All Cars Kneel Before Pagani.
Read Millionaire Fastlane
I've Read UNSCRIPTED
- Sep 3, 2017
Hi Carol, thanks a lot for your reply! This is so insightful and impressive to read. I must say you really have what the book Unscripted refers to as a productocracy where the product itself pulls in customers like a black hole, without needing much for funnels and gimmicks. All the best!G'day @Xeon from Oz,
It's a pleasure to meet you.
How did we fund ourselves?
With great difficulty.
Remember. This is 24 years ago. Times were different.
The banks wouldn't lend to us. And wouldn't give us an overdraft. But a friend. Who was an accountant. Told us that the bank would issue a no questions asked credit card for a maximum of $500. Per person.
We were able to get 2 credit cards with a $500 limit. So we had a slush fund of $1,000 to work with. Which was a fortune to us.
All our orders were word of mouth. And cash up front. There was no Amazon Prime. Or eBay. That delivered the next day. Everything was mailorder. And people were prepared to wait 30 days to receive their order.
We would wait until the end of the month to see how many orders we had. And order enough fabric and accessories to fill those orders. So most of what we did came out of cash flow. We had no accounts. So these purchases were cash payments up front for us.
Face to face events and stocking up for them beforehand came out of the credit cards. Which we paid off at the end of every month.
Our marketing consisted of modest events. Which were mainly agricultural shows. And markets. That cost $10. To a maximum of $50. To attend.
We would leave our farmhouse at 2am to arrive at our destination by 6am. And arrive back at the farmhouse between midnight. And 2am. They were gruelling days.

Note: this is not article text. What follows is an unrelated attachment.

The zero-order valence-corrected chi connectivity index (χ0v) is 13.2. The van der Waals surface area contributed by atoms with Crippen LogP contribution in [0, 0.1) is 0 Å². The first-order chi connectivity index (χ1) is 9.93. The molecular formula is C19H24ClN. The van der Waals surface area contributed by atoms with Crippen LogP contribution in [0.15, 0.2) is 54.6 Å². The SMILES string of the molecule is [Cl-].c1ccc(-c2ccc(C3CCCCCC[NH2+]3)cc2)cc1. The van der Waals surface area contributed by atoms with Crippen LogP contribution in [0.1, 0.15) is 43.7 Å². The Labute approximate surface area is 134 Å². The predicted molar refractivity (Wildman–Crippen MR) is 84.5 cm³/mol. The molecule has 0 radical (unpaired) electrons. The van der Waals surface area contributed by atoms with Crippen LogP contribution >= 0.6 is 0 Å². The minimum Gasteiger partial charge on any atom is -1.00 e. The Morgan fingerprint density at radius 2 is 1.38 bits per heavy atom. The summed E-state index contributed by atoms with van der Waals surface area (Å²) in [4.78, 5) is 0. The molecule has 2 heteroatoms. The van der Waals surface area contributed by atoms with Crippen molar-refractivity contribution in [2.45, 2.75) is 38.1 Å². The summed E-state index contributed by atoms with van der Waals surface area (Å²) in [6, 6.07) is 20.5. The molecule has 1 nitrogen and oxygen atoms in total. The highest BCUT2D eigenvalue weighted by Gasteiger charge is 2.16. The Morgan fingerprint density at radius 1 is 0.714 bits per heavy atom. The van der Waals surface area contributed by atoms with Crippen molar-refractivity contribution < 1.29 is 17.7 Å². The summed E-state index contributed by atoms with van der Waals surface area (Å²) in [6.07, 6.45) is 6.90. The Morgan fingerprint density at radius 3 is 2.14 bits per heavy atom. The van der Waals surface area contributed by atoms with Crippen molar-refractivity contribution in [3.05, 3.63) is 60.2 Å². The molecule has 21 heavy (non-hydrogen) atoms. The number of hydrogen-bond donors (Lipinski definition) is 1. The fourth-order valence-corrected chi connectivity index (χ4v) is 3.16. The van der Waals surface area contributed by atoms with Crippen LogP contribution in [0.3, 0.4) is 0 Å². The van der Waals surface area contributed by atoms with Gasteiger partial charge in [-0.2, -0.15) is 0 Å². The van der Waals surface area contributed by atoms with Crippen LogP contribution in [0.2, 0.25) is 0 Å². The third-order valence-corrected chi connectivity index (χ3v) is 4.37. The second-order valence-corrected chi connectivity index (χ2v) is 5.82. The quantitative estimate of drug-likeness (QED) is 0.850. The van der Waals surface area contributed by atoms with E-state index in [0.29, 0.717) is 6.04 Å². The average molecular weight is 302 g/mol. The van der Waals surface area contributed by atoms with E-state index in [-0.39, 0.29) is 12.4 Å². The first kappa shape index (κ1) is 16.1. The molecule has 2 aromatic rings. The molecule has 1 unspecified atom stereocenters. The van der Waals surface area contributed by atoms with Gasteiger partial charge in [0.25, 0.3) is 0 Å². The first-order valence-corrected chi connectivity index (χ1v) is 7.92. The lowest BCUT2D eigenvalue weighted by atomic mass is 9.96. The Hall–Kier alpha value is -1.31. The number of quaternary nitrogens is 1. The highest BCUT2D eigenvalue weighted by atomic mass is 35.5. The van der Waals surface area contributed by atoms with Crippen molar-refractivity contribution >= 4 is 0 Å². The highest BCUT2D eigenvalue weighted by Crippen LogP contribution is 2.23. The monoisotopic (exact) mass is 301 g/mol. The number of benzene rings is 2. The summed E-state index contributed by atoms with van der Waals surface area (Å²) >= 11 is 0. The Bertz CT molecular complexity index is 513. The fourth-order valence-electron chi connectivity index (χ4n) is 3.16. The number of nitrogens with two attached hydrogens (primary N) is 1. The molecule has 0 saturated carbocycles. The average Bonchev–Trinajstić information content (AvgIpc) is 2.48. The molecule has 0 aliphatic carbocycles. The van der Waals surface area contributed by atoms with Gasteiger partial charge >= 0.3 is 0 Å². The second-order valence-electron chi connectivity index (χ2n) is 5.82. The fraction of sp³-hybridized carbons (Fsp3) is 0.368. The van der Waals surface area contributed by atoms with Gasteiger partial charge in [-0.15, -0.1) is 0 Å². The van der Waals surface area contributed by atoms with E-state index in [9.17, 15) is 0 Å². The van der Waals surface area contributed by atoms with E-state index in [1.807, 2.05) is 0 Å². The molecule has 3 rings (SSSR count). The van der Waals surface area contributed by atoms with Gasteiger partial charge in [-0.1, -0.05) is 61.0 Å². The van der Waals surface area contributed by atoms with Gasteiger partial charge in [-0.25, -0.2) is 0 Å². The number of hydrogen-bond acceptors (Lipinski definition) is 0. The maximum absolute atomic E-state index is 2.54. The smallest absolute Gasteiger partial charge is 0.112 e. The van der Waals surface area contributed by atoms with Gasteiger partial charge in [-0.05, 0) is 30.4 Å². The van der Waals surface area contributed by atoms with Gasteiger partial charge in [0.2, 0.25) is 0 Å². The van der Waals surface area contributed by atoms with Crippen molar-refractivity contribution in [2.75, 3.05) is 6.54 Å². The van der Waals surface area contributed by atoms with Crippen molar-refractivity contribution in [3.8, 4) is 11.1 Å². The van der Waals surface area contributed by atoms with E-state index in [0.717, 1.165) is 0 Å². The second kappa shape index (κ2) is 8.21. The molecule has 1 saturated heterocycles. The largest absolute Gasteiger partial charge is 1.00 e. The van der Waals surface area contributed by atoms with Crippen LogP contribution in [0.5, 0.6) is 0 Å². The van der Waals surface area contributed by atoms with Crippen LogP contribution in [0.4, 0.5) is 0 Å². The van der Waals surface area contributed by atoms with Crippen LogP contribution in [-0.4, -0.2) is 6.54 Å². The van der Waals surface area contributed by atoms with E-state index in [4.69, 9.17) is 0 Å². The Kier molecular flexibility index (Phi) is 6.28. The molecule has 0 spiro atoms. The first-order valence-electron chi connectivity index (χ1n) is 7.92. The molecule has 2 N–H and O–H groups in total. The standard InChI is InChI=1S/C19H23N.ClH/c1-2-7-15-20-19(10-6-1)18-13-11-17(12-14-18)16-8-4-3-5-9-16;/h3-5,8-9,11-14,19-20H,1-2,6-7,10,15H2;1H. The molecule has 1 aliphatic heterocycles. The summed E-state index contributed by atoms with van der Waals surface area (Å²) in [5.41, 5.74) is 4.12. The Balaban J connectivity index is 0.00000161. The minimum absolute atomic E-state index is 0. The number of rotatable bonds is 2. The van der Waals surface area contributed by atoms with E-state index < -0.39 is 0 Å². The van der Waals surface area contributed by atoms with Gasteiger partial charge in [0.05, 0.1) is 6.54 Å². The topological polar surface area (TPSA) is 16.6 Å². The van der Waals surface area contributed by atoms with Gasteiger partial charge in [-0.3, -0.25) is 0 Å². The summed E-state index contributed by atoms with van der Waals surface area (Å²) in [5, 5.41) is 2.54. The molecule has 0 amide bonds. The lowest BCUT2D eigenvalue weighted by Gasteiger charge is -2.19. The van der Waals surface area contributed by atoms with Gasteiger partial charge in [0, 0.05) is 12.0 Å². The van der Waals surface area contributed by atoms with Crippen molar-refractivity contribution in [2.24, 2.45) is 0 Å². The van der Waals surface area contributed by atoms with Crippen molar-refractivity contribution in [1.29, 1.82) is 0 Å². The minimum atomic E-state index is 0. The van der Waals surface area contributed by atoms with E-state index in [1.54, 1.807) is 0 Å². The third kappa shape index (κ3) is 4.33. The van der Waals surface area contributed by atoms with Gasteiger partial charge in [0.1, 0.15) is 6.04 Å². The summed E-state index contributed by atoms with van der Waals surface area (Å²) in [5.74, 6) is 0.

We also did letterbox drops. We could do letterbox drops for 3 cents per letter. We produced the leaflets on my computer. And printed them off on our photocopier.
When we sold our possessions to pay off debt. We kept some things. My computer. Which was a bulky, boxy, CRT computer with a black screen and green lettering. No graphics. And our photocopier.
Victor, being an architect, was also a very good sketch artist. So our graphics consisted of his pencil sketches of the products.
We distributed the leaflets to rural areas only. Where rural women were still heavily into ironing. And were used to buying items mailorder. Also, it was rare to see a 'No Junk Mail' sticker on their rural mailboxes.
We did very well with those leaflets. And were able to build up a strong word of mouth business.
We lead a frugal life.
We only bought what we needed in the supermarket. No luxuries. No meat. We couldn't afford it. No chocolates.
We had a vegetable garden. And ate what we could grow.
We couldn't afford beer. Or wine. Or spirits. Neither of us smoke. We never so much as bought a cup of coffee in a cafe.
We didn't accept social invitations because we couldn't afford to bring a bottle of wine. Nor could we afford to reciprocate.
Those were hard times. But we had a goal. Which was to get out of debt. And we were prepared to make whatever sacrifices were required to reach that goal.
Regarding copy. All the copy was written by us. I know nothing about those books you mentioned. Or special words.
We just told our story. And described the products in great detail. And offered everyone a no questions asked money back guarantee if they weren't happy. And a twelve-month wear and tear guarantee. Meaning. We guaranteed that whatever they purchased, they couldn't wear it out in twelve months.
No one else did that at the time. We were a first. And that gave customers confidence when buying from us.
We included a black and white brochure, produced on our photocopier, to customers with every order. Including a handwritten thank you note. And mailed to them once a year with another black and white photocopied brochure. Telling them how much we loved them for choosing us over other companies.
That's how we built this business from nothing. To something. Purely on trust. And a willingness to have a special relationship with people who care enough to buy from us.
The only special words we use are . . . love . . . thank you . . . we hope you like what you've purchased.
And that's how we continue to build this business. By developing trustful, deeply personal relationships with our customers.
We don't need anything else.
I hope this answers your questions. And thank you for asking. ~Carol
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